Momentum building to big FedEx Cup payday

By Doug FergusonSeptember 10, 2009, 2:02 am

BMW Championship 2007 LogoLEMONT, Ill. – Only one day separated the final round of one PGA Tour playoff event and the pro-am round of the next one, and even players who are in the best position to capture the FedEx Cup and its $10 million prize are fighting some fatigue.

Tiger Woods might have summed it up best.

Walking off the fifth tee Wednesday morning at Cog Hill, he turned to a member of his staff and said with a mock moan, “I don’t want to go to school today.”

A few minutes later, Woods added, “It will be a little different on Thursday.”

 

Tiger Woods
Tiger Woods hits an approach during Wednesday's pro-am. (Getty Images)
The BMW Championship is the third straight week of playoffs, one step closer to the biggest prize in golf, and the possibilities keep growing. No one paid much attention to Heath Slocum until he won The Barclays. Woods was at his customary top of the list until Steve Stricker birdied the last two holes to win the Deutsche Bank Championship on Monday and move to No. 1 in the standings.

 

That means he will be playing the first two rounds with Woods for the third straight week.

“It would really be nice to have the lead going into the Tour Championship,” Stricker said. “That means going out this week and playing well to maintain that lead. I have every belief that Tiger is going to play great, so that means that I’m going to have to play good.

“The pressure is getting bigger every week we play.”

And they are playing a lot of golf.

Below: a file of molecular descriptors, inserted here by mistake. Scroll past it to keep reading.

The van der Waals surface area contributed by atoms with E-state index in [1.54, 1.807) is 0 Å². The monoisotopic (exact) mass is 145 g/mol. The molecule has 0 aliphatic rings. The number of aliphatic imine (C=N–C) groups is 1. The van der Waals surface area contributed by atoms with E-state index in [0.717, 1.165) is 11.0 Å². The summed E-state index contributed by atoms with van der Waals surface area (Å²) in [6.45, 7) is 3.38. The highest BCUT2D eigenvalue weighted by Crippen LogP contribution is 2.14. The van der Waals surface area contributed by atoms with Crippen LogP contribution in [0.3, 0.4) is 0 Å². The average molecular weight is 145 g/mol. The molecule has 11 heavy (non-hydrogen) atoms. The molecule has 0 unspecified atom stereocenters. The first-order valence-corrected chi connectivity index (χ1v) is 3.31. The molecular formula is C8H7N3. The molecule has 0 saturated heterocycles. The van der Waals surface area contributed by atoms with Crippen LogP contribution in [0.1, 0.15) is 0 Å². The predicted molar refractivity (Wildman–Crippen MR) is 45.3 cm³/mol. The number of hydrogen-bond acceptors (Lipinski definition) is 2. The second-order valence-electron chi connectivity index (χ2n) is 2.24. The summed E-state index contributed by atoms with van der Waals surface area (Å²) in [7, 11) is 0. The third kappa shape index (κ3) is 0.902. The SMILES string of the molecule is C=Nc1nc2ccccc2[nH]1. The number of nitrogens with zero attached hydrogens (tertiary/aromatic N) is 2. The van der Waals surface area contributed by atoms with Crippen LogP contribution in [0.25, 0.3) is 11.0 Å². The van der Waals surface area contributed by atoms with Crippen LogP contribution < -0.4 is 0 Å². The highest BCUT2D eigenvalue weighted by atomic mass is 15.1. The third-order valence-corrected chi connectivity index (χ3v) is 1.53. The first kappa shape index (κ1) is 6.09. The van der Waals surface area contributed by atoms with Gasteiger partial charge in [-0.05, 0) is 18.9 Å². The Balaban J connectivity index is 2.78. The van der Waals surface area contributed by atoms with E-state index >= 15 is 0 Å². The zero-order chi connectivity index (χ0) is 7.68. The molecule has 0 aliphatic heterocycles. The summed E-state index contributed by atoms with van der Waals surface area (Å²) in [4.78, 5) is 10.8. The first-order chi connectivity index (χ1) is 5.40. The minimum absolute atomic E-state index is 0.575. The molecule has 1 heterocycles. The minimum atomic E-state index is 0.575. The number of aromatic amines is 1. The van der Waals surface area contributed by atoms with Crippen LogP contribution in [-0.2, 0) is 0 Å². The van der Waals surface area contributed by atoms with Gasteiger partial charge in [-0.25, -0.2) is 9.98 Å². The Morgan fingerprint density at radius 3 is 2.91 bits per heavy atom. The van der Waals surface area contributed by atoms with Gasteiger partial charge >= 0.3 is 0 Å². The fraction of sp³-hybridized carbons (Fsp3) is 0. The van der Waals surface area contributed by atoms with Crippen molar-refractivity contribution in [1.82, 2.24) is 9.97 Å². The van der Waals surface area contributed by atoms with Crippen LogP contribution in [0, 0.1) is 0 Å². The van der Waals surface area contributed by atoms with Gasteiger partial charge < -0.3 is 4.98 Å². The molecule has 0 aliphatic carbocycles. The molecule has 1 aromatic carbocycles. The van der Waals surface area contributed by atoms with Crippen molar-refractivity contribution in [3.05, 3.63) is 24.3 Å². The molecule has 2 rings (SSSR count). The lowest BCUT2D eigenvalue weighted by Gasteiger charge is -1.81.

For every player in the top 20, this will be at least their fifth tournament in the last six weeks. Making it even more difficult is the short turnaround from the Labor Day finish outside Boston to the typical Thursday start at Cog Hill.

Scott Verplank arrived in this south Chicago suburb Tuesday and only walked the golf course, except for the par-5 15th.

“Too big of a hill to climb,” he said.

Stricker played only nine holes on Tuesday before his pro-am round Wednesday. Most players on the course or the practice range had missed the cut the previous week at the TPC Boston.

“I was talking to one of my football coach buddies yesterday driving out here, and I said, ‘It’s kind of like playing a Sunday night game and then you’ve got a Thursday night game,”’ Verplank said. “You’ve got no turnaround, so you have don’t have any time to waste. You’ve got to get prepared for your next opponent, which sits out there at about 9,000 yards long.”

The opponent is the Dubsdread course at Cog Hill, recently renovated by Rees Jones with hopes of attracting a U.S. Open. It now measures 7,616 yards at a par 71, and it should be all they can handle.

“It’s a big, tough golf course,” Padraig Harrington said. “It looks like it’s going to put plenty of pressure on all the players out there this week. I hope it suits my game. I hope I play well on it.”

Harrington is glad to have a chance. Winless since the PGA Championship last year, he was outside the top 125 to get into the playoffs until he finished second at the Bridgestone Invitational, then gave himself chances to win his next three starts.